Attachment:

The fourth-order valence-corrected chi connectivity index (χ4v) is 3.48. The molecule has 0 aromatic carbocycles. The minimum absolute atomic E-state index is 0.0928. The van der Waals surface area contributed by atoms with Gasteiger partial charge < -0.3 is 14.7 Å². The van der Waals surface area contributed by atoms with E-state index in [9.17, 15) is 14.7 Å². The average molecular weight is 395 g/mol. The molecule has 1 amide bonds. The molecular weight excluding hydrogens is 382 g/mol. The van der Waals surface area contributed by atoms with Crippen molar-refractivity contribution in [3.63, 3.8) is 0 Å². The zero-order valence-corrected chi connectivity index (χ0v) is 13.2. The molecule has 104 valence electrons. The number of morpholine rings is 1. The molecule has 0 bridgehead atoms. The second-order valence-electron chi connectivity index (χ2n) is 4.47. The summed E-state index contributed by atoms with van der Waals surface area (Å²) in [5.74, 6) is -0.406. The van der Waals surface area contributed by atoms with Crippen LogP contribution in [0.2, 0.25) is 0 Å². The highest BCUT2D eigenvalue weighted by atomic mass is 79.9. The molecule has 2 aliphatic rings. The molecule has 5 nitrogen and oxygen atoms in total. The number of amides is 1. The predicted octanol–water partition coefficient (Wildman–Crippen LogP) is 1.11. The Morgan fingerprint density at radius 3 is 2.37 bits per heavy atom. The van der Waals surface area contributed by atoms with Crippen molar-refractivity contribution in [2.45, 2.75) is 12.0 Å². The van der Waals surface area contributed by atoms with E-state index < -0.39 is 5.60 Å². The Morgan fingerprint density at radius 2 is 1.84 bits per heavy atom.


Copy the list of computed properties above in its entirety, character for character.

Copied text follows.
The fourth-order valence-corrected chi connectivity index (χ4v) is 3.48. The molecule has 0 aromatic carbocycles. The minimum absolute atomic E-state index is 0.0928. The van der Waals surface area contributed by atoms with Gasteiger partial charge < -0.3 is 14.7 Å². The van der Waals surface area contributed by atoms with E-state index in [9.17, 15) is 14.7 Å². The average molecular weight is 395 g/mol. The molecule has 1 amide bonds. The molecular weight excluding hydrogens is 382 g/mol. The van der Waals surface area contributed by atoms with Crippen molar-refractivity contribution in [3.63, 3.8) is 0 Å². The zero-order valence-corrected chi connectivity index (χ0v) is 13.2. The molecule has 104 valence electrons. The number of morpholine rings is 1. The molecule has 0 bridgehead atoms. The second-order valence-electron chi connectivity index (χ2n) is 4.47. The summed E-state index contributed by atoms with van der Waals surface area (Å²) in [5.74, 6) is -0.406. The van der Waals surface area contributed by atoms with Crippen LogP contribution in [0.2, 0.25) is 0 Å². The highest BCUT2D eigenvalue weighted by atomic mass is 79.9. The molecule has 2 aliphatic rings. The molecule has 5 nitrogen and oxygen atoms in total. The number of amides is 1. The predicted octanol–water partition coefficient (Wildman–Crippen LogP) is 1.11. The Morgan fingerprint density at radius 3 is 2.37 bits per heavy atom. The van der Waals surface area contributed by atoms with Crippen molar-refractivity contribution in [2.45, 2.75) is 12.0 Å². The van der Waals surface area contributed by atoms with E-state index < -0.39 is 5.60 Å². The Morgan fingerprint density at radius 2 is 1.84 bits per heavy atom.